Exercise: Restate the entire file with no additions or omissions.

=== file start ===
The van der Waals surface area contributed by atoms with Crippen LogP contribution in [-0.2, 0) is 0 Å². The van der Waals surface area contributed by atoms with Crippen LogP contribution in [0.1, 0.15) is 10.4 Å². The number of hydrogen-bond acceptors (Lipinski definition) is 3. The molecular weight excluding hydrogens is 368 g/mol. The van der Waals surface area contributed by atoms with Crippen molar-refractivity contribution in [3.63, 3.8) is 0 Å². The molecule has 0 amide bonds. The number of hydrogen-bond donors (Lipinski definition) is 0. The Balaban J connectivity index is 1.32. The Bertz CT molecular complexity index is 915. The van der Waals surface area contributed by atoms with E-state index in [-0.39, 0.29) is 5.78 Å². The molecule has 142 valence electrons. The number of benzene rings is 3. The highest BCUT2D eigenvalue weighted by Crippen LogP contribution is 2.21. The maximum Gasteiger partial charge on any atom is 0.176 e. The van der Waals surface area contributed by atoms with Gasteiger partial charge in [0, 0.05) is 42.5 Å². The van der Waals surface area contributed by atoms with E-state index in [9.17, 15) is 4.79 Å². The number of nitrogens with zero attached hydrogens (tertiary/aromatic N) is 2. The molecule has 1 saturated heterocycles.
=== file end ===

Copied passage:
The van der Waals surface area contributed by atoms with Crippen LogP contribution in [-0.2, 0) is 0 Å². The van der Waals surface area contributed by atoms with Crippen LogP contribution in [0.1, 0.15) is 10.4 Å². The number of hydrogen-bond acceptors (Lipinski definition) is 3. The molecular weight excluding hydrogens is 368 g/mol. The van der Waals surface area contributed by atoms with Crippen molar-refractivity contribution in [3.63, 3.8) is 0 Å². The molecule has 0 amide bonds. The number of hydrogen-bond donors (Lipinski definition) is 0. The Balaban J connectivity index is 1.32. The Bertz CT molecular complexity index is 915. The van der Waals surface area contributed by atoms with E-state index in [-0.39, 0.29) is 5.78 Å². The molecule has 142 valence electrons. The number of benzene rings is 3. The highest BCUT2D eigenvalue weighted by Crippen LogP contribution is 2.21. The maximum Gasteiger partial charge on any atom is 0.176 e. The van der Waals surface area contributed by atoms with Gasteiger partial charge in [0, 0.05) is 42.5 Å². The van der Waals surface area contributed by atoms with E-state index in [9.17, 15) is 4.79 Å². The number of nitrogens with zero attached hydrogens (tertiary/aromatic N) is 2. The molecule has 1 saturated heterocycles.